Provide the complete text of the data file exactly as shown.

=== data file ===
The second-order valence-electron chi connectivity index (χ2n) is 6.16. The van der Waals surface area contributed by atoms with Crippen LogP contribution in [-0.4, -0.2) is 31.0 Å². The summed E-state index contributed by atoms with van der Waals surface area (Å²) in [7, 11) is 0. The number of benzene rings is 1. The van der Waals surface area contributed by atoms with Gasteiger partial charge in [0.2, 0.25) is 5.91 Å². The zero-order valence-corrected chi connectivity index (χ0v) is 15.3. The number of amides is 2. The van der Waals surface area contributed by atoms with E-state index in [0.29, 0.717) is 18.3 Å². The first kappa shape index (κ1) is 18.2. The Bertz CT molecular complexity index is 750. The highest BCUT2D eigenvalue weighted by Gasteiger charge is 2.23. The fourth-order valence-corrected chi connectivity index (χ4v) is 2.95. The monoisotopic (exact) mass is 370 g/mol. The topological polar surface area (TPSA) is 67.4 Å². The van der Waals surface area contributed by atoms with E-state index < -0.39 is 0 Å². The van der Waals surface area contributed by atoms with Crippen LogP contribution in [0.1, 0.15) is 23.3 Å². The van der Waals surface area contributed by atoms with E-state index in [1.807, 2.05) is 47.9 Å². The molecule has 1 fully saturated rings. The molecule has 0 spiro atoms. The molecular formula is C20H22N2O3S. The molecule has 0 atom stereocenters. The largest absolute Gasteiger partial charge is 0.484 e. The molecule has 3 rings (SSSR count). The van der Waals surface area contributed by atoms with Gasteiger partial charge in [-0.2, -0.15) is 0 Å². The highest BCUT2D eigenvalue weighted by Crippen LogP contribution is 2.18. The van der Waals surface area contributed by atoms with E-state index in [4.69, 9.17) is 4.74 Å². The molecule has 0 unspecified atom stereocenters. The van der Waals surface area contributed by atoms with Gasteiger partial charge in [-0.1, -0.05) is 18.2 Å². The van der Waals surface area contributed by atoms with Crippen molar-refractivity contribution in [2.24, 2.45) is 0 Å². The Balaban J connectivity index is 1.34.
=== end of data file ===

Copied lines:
The second-order valence-electron chi connectivity index (χ2n) is 6.16. The van der Waals surface area contributed by atoms with Crippen LogP contribution in [-0.4, -0.2) is 31.0 Å². The summed E-state index contributed by atoms with van der Waals surface area (Å²) in [7, 11) is 0. The number of benzene rings is 1. The van der Waals surface area contributed by atoms with Gasteiger partial charge in [0.2, 0.25) is 5.91 Å². The zero-order valence-corrected chi connectivity index (χ0v) is 15.3. The number of amides is 2. The van der Waals surface area contributed by atoms with E-state index in [0.29, 0.717) is 18.3 Å². The first kappa shape index (κ1) is 18.2. The Bertz CT molecular complexity index is 750. The highest BCUT2D eigenvalue weighted by Gasteiger charge is 2.23. The fourth-order valence-corrected chi connectivity index (χ4v) is 2.95. The monoisotopic (exact) mass is 370 g/mol. The topological polar surface area (TPSA) is 67.4 Å². The van der Waals surface area contributed by atoms with E-state index < -0.39 is 0 Å². The van der Waals surface area contributed by atoms with Crippen LogP contribution in [0.1, 0.15) is 23.3 Å². The van der Waals surface area contributed by atoms with E-state index in [1.807, 2.05) is 47.9 Å². The molecule has 1 fully saturated rings. The molecule has 0 spiro atoms. The molecular formula is C20H22N2O3S. The molecule has 0 atom stereocenters. The largest absolute Gasteiger partial charge is 0.484 e. The molecule has 3 rings (SSSR count). The van der Waals surface area contributed by atoms with Gasteiger partial charge in [-0.2, -0.15) is 0 Å². The highest BCUT2D eigenvalue weighted by Crippen LogP contribution is 2.18. The van der Waals surface area contributed by atoms with E-state index in [4.69, 9.17) is 4.74 Å². The molecule has 0 unspecified atom stereocenters. The van der Waals surface area contributed by atoms with Gasteiger partial charge in [-0.1, -0.05) is 18.2 Å². The van der Waals surface area contributed by atoms with Crippen molar-refractivity contribution in [2.24, 2.45) is 0 Å². The Balaban J connectivity index is 1.34.